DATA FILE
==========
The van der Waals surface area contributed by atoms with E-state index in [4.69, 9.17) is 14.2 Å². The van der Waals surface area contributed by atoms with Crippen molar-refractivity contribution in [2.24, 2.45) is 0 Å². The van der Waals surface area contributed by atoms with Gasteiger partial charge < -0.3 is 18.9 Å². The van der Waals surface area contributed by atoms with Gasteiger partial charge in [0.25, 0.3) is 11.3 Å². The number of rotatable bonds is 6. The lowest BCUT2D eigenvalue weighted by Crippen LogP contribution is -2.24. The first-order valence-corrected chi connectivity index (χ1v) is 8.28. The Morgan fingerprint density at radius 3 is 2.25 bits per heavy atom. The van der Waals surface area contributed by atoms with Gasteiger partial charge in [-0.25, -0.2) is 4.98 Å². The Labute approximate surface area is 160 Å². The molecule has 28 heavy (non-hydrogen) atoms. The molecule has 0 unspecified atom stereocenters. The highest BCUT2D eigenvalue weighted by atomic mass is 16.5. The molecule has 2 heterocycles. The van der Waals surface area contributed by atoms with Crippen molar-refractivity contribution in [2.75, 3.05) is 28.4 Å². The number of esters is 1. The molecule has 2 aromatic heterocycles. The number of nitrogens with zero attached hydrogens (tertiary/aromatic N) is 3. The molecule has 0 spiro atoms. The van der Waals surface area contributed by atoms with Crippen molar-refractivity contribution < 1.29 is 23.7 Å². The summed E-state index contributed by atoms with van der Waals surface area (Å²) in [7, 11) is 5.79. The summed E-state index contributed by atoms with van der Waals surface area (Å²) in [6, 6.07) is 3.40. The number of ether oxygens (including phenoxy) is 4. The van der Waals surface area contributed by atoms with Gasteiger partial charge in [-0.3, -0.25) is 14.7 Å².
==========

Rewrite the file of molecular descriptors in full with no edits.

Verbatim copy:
The van der Waals surface area contributed by atoms with E-state index in [4.69, 9.17) is 14.2 Å². The van der Waals surface area contributed by atoms with Crippen molar-refractivity contribution in [2.24, 2.45) is 0 Å². The van der Waals surface area contributed by atoms with Gasteiger partial charge < -0.3 is 18.9 Å². The van der Waals surface area contributed by atoms with Gasteiger partial charge in [0.25, 0.3) is 11.3 Å². The number of rotatable bonds is 6. The lowest BCUT2D eigenvalue weighted by Crippen LogP contribution is -2.24. The first-order valence-corrected chi connectivity index (χ1v) is 8.28. The Morgan fingerprint density at radius 3 is 2.25 bits per heavy atom. The van der Waals surface area contributed by atoms with Gasteiger partial charge in [-0.25, -0.2) is 4.98 Å². The Labute approximate surface area is 160 Å². The molecule has 28 heavy (non-hydrogen) atoms. The molecule has 0 unspecified atom stereocenters. The highest BCUT2D eigenvalue weighted by atomic mass is 16.5. The molecule has 2 heterocycles. The van der Waals surface area contributed by atoms with Crippen molar-refractivity contribution in [2.75, 3.05) is 28.4 Å². The number of esters is 1. The molecule has 2 aromatic heterocycles. The number of nitrogens with zero attached hydrogens (tertiary/aromatic N) is 3. The molecule has 0 spiro atoms. The van der Waals surface area contributed by atoms with Crippen molar-refractivity contribution < 1.29 is 23.7 Å². The summed E-state index contributed by atoms with van der Waals surface area (Å²) in [7, 11) is 5.79. The summed E-state index contributed by atoms with van der Waals surface area (Å²) in [6, 6.07) is 3.40. The number of ether oxygens (including phenoxy) is 4. The van der Waals surface area contributed by atoms with Gasteiger partial charge in [-0.3, -0.25) is 14.7 Å².